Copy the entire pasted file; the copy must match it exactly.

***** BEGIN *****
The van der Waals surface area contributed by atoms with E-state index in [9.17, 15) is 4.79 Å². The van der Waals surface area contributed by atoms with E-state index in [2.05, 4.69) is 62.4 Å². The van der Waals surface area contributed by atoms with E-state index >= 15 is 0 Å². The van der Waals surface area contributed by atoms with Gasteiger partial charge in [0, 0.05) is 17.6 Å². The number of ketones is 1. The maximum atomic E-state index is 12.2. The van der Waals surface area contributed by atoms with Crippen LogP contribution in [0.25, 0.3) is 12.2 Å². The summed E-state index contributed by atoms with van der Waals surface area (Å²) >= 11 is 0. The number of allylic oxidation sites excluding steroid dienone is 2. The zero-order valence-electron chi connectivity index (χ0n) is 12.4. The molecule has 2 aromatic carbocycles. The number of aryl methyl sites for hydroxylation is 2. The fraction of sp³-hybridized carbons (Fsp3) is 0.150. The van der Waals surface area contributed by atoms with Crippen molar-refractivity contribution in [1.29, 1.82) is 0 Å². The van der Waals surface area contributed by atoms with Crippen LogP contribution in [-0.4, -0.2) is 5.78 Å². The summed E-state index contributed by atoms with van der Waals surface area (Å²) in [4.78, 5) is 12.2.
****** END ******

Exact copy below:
The van der Waals surface area contributed by atoms with E-state index in [9.17, 15) is 4.79 Å². The van der Waals surface area contributed by atoms with E-state index in [2.05, 4.69) is 62.4 Å². The van der Waals surface area contributed by atoms with E-state index >= 15 is 0 Å². The van der Waals surface area contributed by atoms with Gasteiger partial charge in [0, 0.05) is 17.6 Å². The number of ketones is 1. The maximum atomic E-state index is 12.2. The van der Waals surface area contributed by atoms with Crippen LogP contribution in [0.25, 0.3) is 12.2 Å². The summed E-state index contributed by atoms with van der Waals surface area (Å²) >= 11 is 0. The number of allylic oxidation sites excluding steroid dienone is 2. The zero-order valence-electron chi connectivity index (χ0n) is 12.4. The molecule has 2 aromatic carbocycles. The number of aryl methyl sites for hydroxylation is 2. The fraction of sp³-hybridized carbons (Fsp3) is 0.150. The van der Waals surface area contributed by atoms with Crippen molar-refractivity contribution in [1.29, 1.82) is 0 Å². The van der Waals surface area contributed by atoms with Crippen LogP contribution in [-0.4, -0.2) is 5.78 Å². The summed E-state index contributed by atoms with van der Waals surface area (Å²) in [4.78, 5) is 12.2.